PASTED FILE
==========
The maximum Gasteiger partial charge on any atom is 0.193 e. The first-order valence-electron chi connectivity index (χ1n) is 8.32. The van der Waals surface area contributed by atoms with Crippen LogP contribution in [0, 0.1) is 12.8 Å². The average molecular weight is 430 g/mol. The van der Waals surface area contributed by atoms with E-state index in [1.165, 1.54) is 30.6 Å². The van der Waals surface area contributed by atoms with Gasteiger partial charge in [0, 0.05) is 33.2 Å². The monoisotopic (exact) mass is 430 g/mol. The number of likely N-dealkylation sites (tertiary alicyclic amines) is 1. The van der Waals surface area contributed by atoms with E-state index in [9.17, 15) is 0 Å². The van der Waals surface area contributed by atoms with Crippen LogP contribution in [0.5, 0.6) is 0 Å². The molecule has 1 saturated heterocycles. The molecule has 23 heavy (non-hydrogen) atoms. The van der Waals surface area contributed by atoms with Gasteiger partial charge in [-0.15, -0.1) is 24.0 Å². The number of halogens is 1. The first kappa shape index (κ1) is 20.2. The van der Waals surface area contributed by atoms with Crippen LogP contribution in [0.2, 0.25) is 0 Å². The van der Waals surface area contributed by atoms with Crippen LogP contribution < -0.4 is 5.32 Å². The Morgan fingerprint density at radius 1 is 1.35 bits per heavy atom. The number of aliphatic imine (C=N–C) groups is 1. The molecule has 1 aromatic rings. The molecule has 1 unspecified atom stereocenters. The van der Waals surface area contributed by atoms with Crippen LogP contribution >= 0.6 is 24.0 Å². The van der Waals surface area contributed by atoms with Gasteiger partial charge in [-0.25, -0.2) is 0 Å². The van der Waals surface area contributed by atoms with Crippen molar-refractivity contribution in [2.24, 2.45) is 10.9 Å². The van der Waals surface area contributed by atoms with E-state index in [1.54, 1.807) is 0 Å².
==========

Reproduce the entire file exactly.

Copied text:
The maximum Gasteiger partial charge on any atom is 0.193 e. The first-order valence-electron chi connectivity index (χ1n) is 8.32. The van der Waals surface area contributed by atoms with Crippen LogP contribution in [0, 0.1) is 12.8 Å². The average molecular weight is 430 g/mol. The van der Waals surface area contributed by atoms with E-state index in [1.165, 1.54) is 30.6 Å². The van der Waals surface area contributed by atoms with Gasteiger partial charge in [0, 0.05) is 33.2 Å². The monoisotopic (exact) mass is 430 g/mol. The number of likely N-dealkylation sites (tertiary alicyclic amines) is 1. The van der Waals surface area contributed by atoms with E-state index in [9.17, 15) is 0 Å². The van der Waals surface area contributed by atoms with Crippen LogP contribution in [0.5, 0.6) is 0 Å². The molecule has 1 saturated heterocycles. The molecule has 23 heavy (non-hydrogen) atoms. The van der Waals surface area contributed by atoms with Gasteiger partial charge in [-0.15, -0.1) is 24.0 Å². The number of halogens is 1. The first kappa shape index (κ1) is 20.2. The van der Waals surface area contributed by atoms with Crippen LogP contribution in [0.2, 0.25) is 0 Å². The van der Waals surface area contributed by atoms with Crippen LogP contribution < -0.4 is 5.32 Å². The Morgan fingerprint density at radius 1 is 1.35 bits per heavy atom. The number of aliphatic imine (C=N–C) groups is 1. The molecule has 1 aromatic rings. The molecule has 1 unspecified atom stereocenters. The van der Waals surface area contributed by atoms with Crippen LogP contribution >= 0.6 is 24.0 Å². The van der Waals surface area contributed by atoms with Gasteiger partial charge in [-0.25, -0.2) is 0 Å². The van der Waals surface area contributed by atoms with Crippen molar-refractivity contribution in [2.24, 2.45) is 10.9 Å². The van der Waals surface area contributed by atoms with E-state index in [1.54, 1.807) is 0 Å².